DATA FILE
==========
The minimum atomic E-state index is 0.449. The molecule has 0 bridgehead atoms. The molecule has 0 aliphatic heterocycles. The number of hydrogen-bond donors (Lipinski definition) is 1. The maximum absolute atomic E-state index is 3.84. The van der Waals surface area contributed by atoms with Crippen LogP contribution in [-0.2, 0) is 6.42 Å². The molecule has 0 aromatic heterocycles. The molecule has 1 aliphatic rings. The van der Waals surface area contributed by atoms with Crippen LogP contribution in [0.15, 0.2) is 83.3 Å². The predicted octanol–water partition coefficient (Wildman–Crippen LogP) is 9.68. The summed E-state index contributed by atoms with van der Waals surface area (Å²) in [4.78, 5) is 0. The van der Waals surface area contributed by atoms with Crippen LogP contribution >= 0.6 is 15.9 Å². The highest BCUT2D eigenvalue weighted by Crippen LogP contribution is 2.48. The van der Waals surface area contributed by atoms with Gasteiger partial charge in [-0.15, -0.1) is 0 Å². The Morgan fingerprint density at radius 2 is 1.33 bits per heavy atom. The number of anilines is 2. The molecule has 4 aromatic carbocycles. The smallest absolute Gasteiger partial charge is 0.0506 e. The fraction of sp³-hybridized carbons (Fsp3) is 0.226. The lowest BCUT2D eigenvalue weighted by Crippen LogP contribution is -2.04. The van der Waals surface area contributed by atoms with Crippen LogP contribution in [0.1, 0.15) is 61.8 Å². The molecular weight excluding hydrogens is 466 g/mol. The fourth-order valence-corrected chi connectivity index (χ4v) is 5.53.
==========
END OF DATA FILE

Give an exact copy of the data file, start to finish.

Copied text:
The minimum atomic E-state index is 0.449. The molecule has 0 bridgehead atoms. The molecule has 0 aliphatic heterocycles. The number of hydrogen-bond donors (Lipinski definition) is 1. The maximum absolute atomic E-state index is 3.84. The van der Waals surface area contributed by atoms with Crippen LogP contribution in [-0.2, 0) is 6.42 Å². The molecule has 0 aromatic heterocycles. The molecule has 1 aliphatic rings. The van der Waals surface area contributed by atoms with Crippen LogP contribution in [0.15, 0.2) is 83.3 Å². The predicted octanol–water partition coefficient (Wildman–Crippen LogP) is 9.68. The summed E-state index contributed by atoms with van der Waals surface area (Å²) in [4.78, 5) is 0. The van der Waals surface area contributed by atoms with Crippen LogP contribution >= 0.6 is 15.9 Å². The highest BCUT2D eigenvalue weighted by Crippen LogP contribution is 2.48. The van der Waals surface area contributed by atoms with Gasteiger partial charge in [-0.15, -0.1) is 0 Å². The Morgan fingerprint density at radius 2 is 1.33 bits per heavy atom. The number of anilines is 2. The molecule has 4 aromatic carbocycles. The smallest absolute Gasteiger partial charge is 0.0506 e. The fraction of sp³-hybridized carbons (Fsp3) is 0.226. The lowest BCUT2D eigenvalue weighted by Crippen LogP contribution is -2.04. The van der Waals surface area contributed by atoms with Crippen LogP contribution in [0.1, 0.15) is 61.8 Å². The molecular weight excluding hydrogens is 466 g/mol. The fourth-order valence-corrected chi connectivity index (χ4v) is 5.53.